When I was just starting this project and figuring it out, I wrote "Seven Sisters" about being a girl in the music business. The lyrics say, "Women come and women go…" One minute it could be one girl, and then it's another girl all of a sudden. I wrote the section saying, "I will see you through," almost talking to myself. I can get myself through, essentially. There's another significant line—"Until my curls all unwind"—and I actually took that image from Lost. This song is all over the place [Laughs]. In Lost, Kate's got really curly hair when she's on the island. However, when she meets Jack in L.A., she's wearing makeup and she has flat-ironed hair. It's more dramatic because, at that point, she's in real life. I was very struck by that on a feminist level because I relate to it so much. Am I real when I'm just being me—I've got curly hair and I'm in a t-shirt and jeans—or when I'm performing? Then, I have flat-ironed hair and a hot dress and boys pay more attention to me [Laughs]. When I wrote the song's hook, that idea was also part of what I was thinking.

    Does taking on a solo project allow you to be more personal lyrically?

    When it's just you, you're admitting that you think you're important enough for people to listen to what you have to say. There's a certain audacity to that [Laughs]. To have people pay attention is really special though. Everybody doesn't get that, and I'm so grateful when people do.

    It's amazing that you blend so many different genres into one cohesive vision.

    There's two of us making this music. In the studio, Chuck and I are like an old married couple [Laughs]. He speaks with music, and I'm bringing the lyrics. The thing that makes the music all cohesive is it's everything I like and maybe there's just a lot of people who like the same stuff that I do [Laughs]. We want to do pop music, but make it cool—or what's cool to us. A lot of pop music right now is not cool to us. People seem to dig what we're doing, and that's so rewarding.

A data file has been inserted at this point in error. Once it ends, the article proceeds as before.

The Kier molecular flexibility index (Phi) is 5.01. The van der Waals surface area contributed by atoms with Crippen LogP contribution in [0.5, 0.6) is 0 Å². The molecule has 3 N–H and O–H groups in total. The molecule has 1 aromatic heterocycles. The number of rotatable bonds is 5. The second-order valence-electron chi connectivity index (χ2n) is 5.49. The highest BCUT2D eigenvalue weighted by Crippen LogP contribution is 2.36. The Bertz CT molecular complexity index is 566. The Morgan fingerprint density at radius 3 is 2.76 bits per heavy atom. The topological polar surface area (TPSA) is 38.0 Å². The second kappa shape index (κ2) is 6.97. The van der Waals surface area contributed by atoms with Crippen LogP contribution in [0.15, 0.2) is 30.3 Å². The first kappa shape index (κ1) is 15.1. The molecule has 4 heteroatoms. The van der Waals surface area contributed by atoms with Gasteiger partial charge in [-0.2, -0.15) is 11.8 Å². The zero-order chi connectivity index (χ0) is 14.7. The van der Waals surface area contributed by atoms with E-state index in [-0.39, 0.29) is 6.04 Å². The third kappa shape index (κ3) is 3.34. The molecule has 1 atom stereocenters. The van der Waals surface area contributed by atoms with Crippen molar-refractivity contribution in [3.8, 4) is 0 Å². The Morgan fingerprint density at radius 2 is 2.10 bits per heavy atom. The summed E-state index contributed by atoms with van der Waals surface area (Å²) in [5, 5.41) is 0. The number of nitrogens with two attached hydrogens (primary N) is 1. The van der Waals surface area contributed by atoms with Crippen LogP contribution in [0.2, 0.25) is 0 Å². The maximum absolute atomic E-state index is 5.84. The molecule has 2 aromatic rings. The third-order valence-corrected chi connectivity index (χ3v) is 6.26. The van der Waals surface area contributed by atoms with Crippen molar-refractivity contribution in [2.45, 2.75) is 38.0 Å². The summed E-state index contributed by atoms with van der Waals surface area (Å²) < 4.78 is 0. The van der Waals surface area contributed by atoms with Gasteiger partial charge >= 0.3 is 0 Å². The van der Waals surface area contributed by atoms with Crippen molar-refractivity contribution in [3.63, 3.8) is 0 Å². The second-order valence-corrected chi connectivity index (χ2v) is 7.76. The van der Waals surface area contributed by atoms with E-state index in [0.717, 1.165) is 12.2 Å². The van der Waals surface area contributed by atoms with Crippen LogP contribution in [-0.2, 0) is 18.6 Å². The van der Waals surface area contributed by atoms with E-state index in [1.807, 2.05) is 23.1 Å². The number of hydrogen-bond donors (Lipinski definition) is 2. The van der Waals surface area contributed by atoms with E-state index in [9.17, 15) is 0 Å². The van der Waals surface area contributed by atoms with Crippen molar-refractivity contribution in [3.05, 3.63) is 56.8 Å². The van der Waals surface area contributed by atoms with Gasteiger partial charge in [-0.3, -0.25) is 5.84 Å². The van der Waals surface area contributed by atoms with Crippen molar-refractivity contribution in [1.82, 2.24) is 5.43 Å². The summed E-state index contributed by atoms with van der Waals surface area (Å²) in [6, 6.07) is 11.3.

How did "Can We Go Wrong" come together?

    Brody had the track for "Can We Go Wrong." Somebody played those crazy guitars to it, and we knew we had to add some other elements. Brody was at the board, and I just went into the booth to freestyle. That's often how songs will come together. We were like, "What would Max Headroom be like musically?" Right there, that was it. I did the bridge like Max Headroom, and it was hot [Laughs]. We liked it so much in the bridge that we put in the intro. It was so weird! We were like is that cool or is that too weird? I wanted to write a song about a relationship and a break-up, and the title didn't make sense but it did [Laughs].

    What does New York mean to your sound?

    Everything! [Laughs] What does New York mean to my life? I'm New York born and bred through and through. I live in midtown; I don't live in a "cool" neighborhood. I live in a real neighborhood that I love. I'm the ambassador of Murray Hill, that's what I say! It's fucking awesome! I love everything about New York. Everyone walks the same streets in New York from the homeless people to the mayor to the celebrities. New York is an egalitarian city. It's an anonymous city. Anyone who's into the private clubs and status-y kinds of things is not from New York, and I'm positive since I go to those places occasionally. That's not what New York City's about. It couldn't be less about exclusivity. That inspires all of the art from New York because it's a mix. If you can't be inspired by New York City, what can you be inspired by?

    —Rick Florino